« Loop Du Jour | Main | Total BS (Blog Statistics) »

January 30, 2006

The Art of Recruiting

Post_of_the_week
The art of recruiting is the purest form of evangelism because you're not simply asking people to try your product, buy your product, or partner with you. Instead, you are asking them to bet their lives on your organization. Can it get any scarier for them, and tougher for you, than this?

  1. Hire better than yourself. In the Macintosh Division, we had a saying, “A player hire A players; B players hire C players”--meaning that great people hire great people. On the other hand, mediocre people hire candidates who are not as good as they are, so they can feel superior to them. (If you start down this slippery slope, you'll soon end up with Z players; this is called The Bozo Explosion. It is followed by The Layoff.) I have come to believe that we were wrong--A players hire A+ players, not merely A players. It takes self-confidence and self-awarness, but it's the only way to build a great team.
  2. Hire infected people. Classically, organizations look for the “right” educational and professional backgrounds. I would add a third quality: Is the candidate infected with a love of your product? Because all the education and work experience in the world doesn't matter if the candidate doesn't “get it” and love it. On the other hand, an ex-jewelry schlepper like me can make it in technology if you're infected with a love of the product.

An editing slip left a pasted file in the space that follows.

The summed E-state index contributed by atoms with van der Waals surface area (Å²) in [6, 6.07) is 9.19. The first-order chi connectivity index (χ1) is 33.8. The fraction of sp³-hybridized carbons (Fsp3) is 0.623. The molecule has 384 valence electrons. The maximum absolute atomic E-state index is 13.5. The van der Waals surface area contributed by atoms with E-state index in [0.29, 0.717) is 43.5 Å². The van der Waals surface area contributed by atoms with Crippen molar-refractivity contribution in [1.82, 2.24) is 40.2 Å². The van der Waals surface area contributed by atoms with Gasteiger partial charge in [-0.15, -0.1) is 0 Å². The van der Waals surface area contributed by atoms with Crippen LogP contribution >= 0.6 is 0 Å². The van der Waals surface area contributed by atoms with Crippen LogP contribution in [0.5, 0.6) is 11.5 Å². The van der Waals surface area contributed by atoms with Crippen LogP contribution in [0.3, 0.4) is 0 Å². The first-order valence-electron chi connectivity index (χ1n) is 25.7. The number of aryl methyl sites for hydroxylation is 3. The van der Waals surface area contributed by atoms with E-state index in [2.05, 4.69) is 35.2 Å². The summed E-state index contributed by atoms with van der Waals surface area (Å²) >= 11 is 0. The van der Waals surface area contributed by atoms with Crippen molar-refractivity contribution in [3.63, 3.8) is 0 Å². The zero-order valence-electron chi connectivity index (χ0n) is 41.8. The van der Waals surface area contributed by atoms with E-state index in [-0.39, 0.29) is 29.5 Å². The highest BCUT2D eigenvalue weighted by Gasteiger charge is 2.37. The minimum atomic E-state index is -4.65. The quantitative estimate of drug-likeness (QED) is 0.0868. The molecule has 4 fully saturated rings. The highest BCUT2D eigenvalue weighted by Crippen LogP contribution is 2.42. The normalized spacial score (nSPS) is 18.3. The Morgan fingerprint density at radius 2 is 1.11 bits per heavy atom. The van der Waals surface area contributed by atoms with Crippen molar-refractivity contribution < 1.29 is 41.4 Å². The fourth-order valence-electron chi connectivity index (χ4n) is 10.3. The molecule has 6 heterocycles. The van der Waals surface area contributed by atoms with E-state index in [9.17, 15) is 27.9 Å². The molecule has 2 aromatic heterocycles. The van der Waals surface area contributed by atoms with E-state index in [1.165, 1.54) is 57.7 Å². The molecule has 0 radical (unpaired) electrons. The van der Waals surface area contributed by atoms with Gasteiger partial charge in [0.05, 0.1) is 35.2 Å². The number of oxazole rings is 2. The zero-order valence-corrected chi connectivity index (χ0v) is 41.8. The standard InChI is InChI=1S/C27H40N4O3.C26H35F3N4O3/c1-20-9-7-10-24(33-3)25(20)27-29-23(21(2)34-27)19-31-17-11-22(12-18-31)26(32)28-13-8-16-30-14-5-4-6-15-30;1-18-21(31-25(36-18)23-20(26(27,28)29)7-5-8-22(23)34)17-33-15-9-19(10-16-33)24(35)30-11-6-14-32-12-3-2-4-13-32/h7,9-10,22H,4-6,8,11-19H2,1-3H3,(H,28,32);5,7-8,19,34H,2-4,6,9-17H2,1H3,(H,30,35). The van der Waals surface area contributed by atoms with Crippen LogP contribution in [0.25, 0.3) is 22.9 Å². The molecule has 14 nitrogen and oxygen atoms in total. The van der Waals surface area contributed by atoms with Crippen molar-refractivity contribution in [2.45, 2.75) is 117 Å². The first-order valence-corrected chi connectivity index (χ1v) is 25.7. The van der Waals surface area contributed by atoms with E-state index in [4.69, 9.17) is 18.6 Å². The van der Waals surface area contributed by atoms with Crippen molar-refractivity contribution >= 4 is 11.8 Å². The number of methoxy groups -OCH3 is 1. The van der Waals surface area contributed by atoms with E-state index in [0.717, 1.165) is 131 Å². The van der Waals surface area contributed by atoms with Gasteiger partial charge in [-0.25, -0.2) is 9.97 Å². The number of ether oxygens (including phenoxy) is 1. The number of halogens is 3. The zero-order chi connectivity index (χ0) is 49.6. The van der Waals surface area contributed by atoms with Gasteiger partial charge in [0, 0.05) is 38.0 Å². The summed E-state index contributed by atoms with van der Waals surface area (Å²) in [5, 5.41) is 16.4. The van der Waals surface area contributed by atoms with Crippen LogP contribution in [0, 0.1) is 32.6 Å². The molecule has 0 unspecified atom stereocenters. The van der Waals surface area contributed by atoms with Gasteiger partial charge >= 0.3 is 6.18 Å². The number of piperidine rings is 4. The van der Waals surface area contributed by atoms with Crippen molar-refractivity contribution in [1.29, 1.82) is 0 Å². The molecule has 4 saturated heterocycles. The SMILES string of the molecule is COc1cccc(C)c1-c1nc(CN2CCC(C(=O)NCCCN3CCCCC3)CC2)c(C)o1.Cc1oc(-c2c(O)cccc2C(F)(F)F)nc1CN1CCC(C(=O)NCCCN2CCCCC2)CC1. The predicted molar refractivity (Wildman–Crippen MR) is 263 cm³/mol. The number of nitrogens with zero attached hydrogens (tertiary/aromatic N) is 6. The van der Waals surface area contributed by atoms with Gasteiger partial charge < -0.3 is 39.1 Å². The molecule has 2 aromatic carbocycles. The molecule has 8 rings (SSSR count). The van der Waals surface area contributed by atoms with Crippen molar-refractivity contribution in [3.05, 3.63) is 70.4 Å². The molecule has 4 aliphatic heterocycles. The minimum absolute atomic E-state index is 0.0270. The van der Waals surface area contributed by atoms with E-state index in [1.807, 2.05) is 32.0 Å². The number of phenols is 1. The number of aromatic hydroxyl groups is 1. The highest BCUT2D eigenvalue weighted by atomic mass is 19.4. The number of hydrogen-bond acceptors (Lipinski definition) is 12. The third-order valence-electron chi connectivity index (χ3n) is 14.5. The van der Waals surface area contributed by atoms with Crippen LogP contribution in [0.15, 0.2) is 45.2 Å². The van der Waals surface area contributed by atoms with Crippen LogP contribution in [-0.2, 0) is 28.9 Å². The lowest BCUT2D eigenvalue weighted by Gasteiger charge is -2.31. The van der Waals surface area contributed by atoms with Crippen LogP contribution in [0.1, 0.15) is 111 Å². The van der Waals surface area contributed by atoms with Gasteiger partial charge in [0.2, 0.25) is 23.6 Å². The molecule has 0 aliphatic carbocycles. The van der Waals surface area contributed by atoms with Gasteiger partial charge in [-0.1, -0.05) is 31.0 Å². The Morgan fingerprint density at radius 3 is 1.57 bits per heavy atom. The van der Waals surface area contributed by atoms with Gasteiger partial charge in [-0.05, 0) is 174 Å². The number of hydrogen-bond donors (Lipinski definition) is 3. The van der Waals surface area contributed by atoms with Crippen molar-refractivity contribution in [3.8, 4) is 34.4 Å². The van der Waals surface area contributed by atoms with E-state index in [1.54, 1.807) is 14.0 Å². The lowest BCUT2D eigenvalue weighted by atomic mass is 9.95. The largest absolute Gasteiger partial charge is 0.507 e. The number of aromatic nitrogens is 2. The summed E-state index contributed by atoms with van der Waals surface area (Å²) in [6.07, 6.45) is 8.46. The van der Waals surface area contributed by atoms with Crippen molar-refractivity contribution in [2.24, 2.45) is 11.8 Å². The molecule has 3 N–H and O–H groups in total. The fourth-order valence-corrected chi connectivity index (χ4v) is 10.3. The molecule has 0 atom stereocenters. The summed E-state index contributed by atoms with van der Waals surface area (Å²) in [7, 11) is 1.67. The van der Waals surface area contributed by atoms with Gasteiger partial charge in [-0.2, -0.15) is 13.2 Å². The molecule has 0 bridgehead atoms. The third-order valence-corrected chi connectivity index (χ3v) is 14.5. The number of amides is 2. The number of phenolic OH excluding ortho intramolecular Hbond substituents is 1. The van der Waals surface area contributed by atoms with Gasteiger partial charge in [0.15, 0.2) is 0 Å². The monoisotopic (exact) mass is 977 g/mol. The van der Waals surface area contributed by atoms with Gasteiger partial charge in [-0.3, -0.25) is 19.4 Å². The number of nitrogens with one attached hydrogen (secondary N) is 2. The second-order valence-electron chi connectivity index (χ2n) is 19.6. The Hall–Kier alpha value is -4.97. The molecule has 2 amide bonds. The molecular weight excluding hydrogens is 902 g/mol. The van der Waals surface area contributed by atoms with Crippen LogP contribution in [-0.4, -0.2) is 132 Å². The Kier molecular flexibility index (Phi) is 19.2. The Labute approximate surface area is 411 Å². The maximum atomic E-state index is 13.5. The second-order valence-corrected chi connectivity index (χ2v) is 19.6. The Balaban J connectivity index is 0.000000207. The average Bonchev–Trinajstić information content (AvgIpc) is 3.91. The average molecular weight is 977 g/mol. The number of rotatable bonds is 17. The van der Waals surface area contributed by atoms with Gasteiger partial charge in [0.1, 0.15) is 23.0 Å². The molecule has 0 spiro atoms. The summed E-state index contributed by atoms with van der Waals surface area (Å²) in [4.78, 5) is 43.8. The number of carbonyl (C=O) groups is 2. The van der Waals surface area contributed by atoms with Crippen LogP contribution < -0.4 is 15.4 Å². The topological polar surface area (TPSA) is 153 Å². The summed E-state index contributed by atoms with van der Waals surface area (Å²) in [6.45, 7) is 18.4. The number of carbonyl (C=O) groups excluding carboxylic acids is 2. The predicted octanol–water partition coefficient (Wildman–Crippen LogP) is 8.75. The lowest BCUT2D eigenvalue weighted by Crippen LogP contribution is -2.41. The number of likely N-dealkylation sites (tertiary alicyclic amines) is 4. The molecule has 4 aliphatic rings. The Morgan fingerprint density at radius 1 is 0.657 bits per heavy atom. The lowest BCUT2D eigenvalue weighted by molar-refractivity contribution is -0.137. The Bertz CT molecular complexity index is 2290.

3. Ignore the irrelevant. This is somewhat redundant with the prior point, but it merits repetition. Often a candidate's educational and work experience is relevant on paper but irrelevant in the real world. Would a senior vice-president from Microsoft with a PhD in computer science be an ideal employee of a startup? Not necessarily--this poor guy has been working for a company with $60 billion in cash and 95% market share, and he woke up every day not worried about the competition or customers but the Antitrust Division of the Department of Justice. The flip side is also true: the candidate--using a jewelry analogy-- without the “perfect” background could be the diamond in the rough.
  4. Double check your intuition. Everyone has stories about the candidate that they “knew” would work out who turned out to be a nightmare employee. Or the employee they “knew” wouldn't work out despite a lack of qualifications who turned out to be the employee of the decade. The problem with intuition is that people only remember when their intuition was right--truth be told, their intuition was probably wrong as often as right. My recommendation is that you ask every candidate the same questions and take extensive notes. You might even conduct the first interview by telephone so you cannot judge the candidates by their appearance. In particular, startup founders believe they have a good “gut feel” for candidates, so they conduct unstructured interviews that are way too subjective, and they end up with lousy hires.